[Location: Ho Chi Minh City (Saigon)]
Hello everyone -- Xuan has given me the honor of writing the first post for this blog. At the moment, it is right around the time when the Vietnamese avoid the hottest part of the day by taking naps, but jet lag is really messing around with my circadian rhythm, and somehow I'm still managing to operate on last night's four hours of sleep.
I flew into Ho Chi Minh City from San Francisco, with a transfer in Seoul, Korea. In total, I sat on a plane for about 17.5 hours and went delirious from watching three movies in a row. Surprisingly, the flight attendants on Asiana Airlines mistook me for being Korean, and so there were several instances where I would have to guess what they were asking me. It's kind of funny -- in comparison to all the flight attendants with their pale, flawless skin, I tan easily and will probably be quite their opposite by the time I depart for my return flight in August.
Our intensive Vietnamese classes do not start until Monday, so for now our group has been given plenty of time to relax and recover from jet lag. We are currently staying in guesthouses across the street from HTV in Ho Chi Minh City.
So far, the biggest problem my roommate Allison and I are facing is the family of cockroaches that continue to pop up in our bathroom without warning. To get a sense of our situation, imagine spending a whole day out in the city and returning back to your room intending to wash off of the grime and sweat, except you can't even enjoy properly this shower because you are paranoid that some six-legged peeping tom is going to lunge out at you in your most vulnerable state. For some reasons, the cockroaches don't seem to visit anyone else except us. I guess it's just our charm.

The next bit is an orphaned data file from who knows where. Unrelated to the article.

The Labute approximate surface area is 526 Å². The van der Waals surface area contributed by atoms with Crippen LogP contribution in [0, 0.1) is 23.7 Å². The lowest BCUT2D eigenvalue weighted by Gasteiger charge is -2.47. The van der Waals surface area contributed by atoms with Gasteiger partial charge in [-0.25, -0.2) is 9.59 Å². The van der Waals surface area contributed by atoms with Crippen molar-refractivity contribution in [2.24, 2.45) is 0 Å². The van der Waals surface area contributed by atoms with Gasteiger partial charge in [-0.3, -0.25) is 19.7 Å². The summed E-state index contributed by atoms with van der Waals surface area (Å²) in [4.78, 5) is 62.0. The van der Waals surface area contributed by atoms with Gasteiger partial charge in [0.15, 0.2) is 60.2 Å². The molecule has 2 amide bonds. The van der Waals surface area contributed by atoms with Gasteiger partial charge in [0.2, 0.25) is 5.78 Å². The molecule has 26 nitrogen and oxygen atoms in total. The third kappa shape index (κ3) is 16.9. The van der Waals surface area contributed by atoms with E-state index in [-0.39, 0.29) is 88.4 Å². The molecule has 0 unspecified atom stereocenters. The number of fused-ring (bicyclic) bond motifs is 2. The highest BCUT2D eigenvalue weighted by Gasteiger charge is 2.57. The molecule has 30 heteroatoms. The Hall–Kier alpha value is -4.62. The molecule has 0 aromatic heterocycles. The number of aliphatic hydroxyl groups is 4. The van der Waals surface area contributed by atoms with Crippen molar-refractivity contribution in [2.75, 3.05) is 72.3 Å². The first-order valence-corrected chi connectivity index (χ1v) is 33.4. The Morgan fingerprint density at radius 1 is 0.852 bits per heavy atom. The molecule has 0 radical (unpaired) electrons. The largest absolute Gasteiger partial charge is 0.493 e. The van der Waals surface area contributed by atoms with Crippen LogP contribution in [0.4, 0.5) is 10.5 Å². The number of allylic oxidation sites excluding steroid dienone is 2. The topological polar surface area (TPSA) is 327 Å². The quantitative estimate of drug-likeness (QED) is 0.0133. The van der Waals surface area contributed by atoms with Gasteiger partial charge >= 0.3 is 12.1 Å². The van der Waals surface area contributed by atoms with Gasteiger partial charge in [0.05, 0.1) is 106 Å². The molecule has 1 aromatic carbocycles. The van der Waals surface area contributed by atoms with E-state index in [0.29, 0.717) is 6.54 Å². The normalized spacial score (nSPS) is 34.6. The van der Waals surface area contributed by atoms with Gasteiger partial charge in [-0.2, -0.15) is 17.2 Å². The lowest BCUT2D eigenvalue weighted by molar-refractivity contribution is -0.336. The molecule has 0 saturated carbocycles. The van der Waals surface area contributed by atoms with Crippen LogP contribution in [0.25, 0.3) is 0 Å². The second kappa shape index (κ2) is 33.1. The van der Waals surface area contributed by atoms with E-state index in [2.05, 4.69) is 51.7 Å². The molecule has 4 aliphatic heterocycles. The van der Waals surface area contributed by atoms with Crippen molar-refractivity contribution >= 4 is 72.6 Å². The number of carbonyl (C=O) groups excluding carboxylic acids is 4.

Despite the cockroaches, the guesthouse is pretty nice. All the rooms are air-conditioned, and we figured out how to use the wifi here. Moreover, it really is conveniently located, because everything we'd need is within a ten minute walk away. We had brunch at a noodle shop on a nearby street called 18A, where there are a lot of food stands and restaurants. I have had pho back in the States, but the pho there can hardly compare to what we had here. Unlike the powdered broth they use in the US restaurants, here the broth is cooked overnight.
Tomorrow is our last free day, since Vietnamese classes start on Monday. I actually can't wait to start learning some of the language. When we went to Ben Thanh Market this afternoon, we stopped by a smoothie stand and the only way I could communicate was by pointing at pictures. Body language is useful and all, but not exactly the most effective way of communicating. Our plans for tomorrow are still up in the air, so we'll see what happens then!